When Dorothy McKee first became involved with the Sherman Museum in 1977, things around the nonprofit were different from today.

When Dorothy McKee first became involved with the Sherman Museum in 1977, things around the nonprofit were different from today.


"We had cases; we had artifacts — we tried to make them relevant enough that people would come in, but we had very low attendance and participation," McKee recalled. "Now, we have people coming to the museum, which we did not have for so many years."


McKee and other Sherman Museum board members said the watershed occurred in 2011 when Museum Director Dan Steelman was brought on board to turn the storied institution around. Steelman has been successful in introducing a rotating exhibit structure, which has doubled attendance and helped to bring in more people from out of town, said the board.


"The museum serves the city well in promoting tourism and also serving as an anchor as we develop a plan for an arts district," Board Member George Rowland said. "We’re more than just a Sherman Museum; we serve a much larger audience than that."


Funding for the institution is always a concern, however, Rowland said. In addition to admission income, the city of Sherman has typically devoted a portion of its hotel tax to help the Museum make ends meet. But that source of money has proved to be unstable, city leaders said.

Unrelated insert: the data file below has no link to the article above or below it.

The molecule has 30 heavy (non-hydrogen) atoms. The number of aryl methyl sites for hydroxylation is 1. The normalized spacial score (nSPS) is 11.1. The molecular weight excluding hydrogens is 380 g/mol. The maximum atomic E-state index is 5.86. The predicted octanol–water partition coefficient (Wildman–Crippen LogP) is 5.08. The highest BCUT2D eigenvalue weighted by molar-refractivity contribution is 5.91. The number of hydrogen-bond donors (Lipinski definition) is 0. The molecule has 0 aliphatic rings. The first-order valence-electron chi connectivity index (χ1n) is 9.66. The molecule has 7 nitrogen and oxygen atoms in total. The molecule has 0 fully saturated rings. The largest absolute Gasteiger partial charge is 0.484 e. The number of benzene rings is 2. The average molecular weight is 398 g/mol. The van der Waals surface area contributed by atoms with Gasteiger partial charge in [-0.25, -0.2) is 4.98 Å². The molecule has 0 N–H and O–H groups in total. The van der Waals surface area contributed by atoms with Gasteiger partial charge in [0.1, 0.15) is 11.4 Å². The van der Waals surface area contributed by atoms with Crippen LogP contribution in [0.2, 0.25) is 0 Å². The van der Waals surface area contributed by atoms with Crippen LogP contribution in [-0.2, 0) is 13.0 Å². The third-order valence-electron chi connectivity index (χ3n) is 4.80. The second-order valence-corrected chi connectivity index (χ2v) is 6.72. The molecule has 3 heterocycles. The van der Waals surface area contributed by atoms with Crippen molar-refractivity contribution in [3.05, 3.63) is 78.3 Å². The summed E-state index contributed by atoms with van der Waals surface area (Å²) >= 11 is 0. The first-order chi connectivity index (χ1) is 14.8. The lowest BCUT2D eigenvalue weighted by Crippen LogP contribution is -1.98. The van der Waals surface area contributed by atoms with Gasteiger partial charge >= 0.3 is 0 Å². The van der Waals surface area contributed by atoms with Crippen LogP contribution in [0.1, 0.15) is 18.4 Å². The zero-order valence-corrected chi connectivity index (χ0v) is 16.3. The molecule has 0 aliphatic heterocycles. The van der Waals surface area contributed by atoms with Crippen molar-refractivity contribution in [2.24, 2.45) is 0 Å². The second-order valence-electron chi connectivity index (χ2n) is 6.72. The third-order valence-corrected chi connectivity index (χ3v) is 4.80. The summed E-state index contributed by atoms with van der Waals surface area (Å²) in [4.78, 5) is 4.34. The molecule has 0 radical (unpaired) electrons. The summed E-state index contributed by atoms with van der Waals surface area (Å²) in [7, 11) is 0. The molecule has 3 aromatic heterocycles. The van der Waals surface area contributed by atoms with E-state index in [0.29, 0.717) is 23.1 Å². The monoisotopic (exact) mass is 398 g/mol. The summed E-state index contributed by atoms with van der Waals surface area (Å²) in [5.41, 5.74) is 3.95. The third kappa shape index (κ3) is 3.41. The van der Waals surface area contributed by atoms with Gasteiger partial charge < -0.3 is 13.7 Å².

"What we have proposed is that as we go along in time, we replace the hotel/motel tax funding — which has been dwindling and which has been divided in many ways, because we have many more requests to use those funds for events in Sherman — with a more sustainable source," Sherman Mayor Cary Wacker said. "But the city is absolutely in favor of supporting the Museum."


As part of the budgeting process for the 2016 fiscal year, initial plans called for an additional $20,000 to be cut from the Museum’s budget. A plea by board members during the last meeting of the Sherman City Council, however, was met with sympathy from Councilors, and the cut was restored — for now, at least.


Long term, though, Sherman still must find alternate ways to ensure the Museum is successful, according to the mayor.


"(The goal is) to transfer some collections or some services to the Museum that would be revenue generating and that would hopefully stabilize (the Museum’s) funding in future years," Wacker said. "So this is not about cutting the museum, closing the doors, or anything like that. This is about looking at new ways in 2015 … to help bring a sustainable source of revenue … so that many more generations and Shermanites and visitors can come there."


That, too, is the goal of the Museum’s board members, said Dorothy McKee.


"We’ve tried to build a museum that no one else in North Texas has," McKee told the Council. "In order to understand where we are today — in the city, in the state, in the world — we’ve got to know our history."